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So does the water vapour of a wingtip contrail still form an ice crystal?
Are you saying that without the ice crystals a persistent contrail would still form with the right relative humidity levels?
Originally posted by weedwhacker
As to the viability of "adding" sulphur to the fuel? I have some doubts about that, and whether it would make it through the entire process, through filters and to combustion and exhaust, without having grave effects on engine performance and long-term mechanical reliability.....sulphur is in the "metals" family, on the Periodic Table of elements, I believe?
Have to check its melting point, and stuff like that. It might be the type of material that would melt, and then coat all the internal parts of the engine....the turbine blades, for example...and bearings, etc...effectively destroying an engine. This is what happens when jet engines encounter volcanic ash, in flight for example.......
Aviation and the Global Atmosphere:
The impact of the trend to use low-sulfur diesel fuels is not clear. Many refineries worldwide do not have the hydro-treating capability to make low-sulfur fuels. The API/NPRA survey for 1996 reported that 46% of the jet fuel blendstock in the United States was straight-run material that was not hydro-treated (API/NPRA, 1997). For many of these refineries with limited hydro-treating capability, the most economical approach may be to shift blending stocks with higher sulfur content to jet fuel, saving streams with lower sulfur for diesel fuel.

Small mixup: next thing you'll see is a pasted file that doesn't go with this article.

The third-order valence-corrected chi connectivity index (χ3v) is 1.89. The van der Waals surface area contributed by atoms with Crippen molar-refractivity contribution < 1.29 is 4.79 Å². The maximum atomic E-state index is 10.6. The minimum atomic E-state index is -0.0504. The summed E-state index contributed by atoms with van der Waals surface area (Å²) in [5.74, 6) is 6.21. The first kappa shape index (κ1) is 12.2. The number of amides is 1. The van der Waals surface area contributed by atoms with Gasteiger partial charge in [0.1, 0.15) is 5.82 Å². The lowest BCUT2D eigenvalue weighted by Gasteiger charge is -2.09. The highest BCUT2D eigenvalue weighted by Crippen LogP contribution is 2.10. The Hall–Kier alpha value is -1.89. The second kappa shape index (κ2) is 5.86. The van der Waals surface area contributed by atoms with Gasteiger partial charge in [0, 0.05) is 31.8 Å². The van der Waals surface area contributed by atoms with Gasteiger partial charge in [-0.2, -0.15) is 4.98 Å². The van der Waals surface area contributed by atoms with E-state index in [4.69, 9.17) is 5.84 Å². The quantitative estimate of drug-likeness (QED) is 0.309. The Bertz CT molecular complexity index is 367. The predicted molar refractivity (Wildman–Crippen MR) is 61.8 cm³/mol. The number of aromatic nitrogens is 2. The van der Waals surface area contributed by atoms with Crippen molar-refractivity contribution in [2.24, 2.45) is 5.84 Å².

Coal accounts for most US sulfur dioxide (SO2) emissions and a large portion of NOx emissions. Sulfur is present in coal as an impurity, and it reacts with air when the coal is burned to form SO2. In contrast, NOx is formed when any fossil fuel is burned.
Originally posted by Uncinus
The role of soot is quite complicated, but it's really only a major factor in borderline conditions. This paper goes into it in some detail:
It would certainly be possible to manipulate the content of fuel and the operation of engines to make denser contrails, but given that this would decrease aircraft efficiency, and actually increase global warming (both via more cirrus clouds cover, and increase CO2 emissions), there seems very little incentive to do it. Plus there's no actual evidence that suggests any such manipulation has happened.
Increasing Sulfur Content of Jet Fuel in Commercial Fleet
This option involves increasing the sulfur content of jet fuel for the commercial fleet of jet aircraft (around 20,000 planes today) from 0.04% to 0.6 and increasing to 0.9% by 2050. Sulfur dioxide gas is emitted in the turbine exhaust and ideally, nearly all of it converted to sulfuric acid gas and then to sulfuric acid aerosol. The sulfuric acid aerosol floats around in the stratosphere for 1-2 years and reflects sunlight. The level in jet fuel is raised each year to match increased greenhouse gas emissions.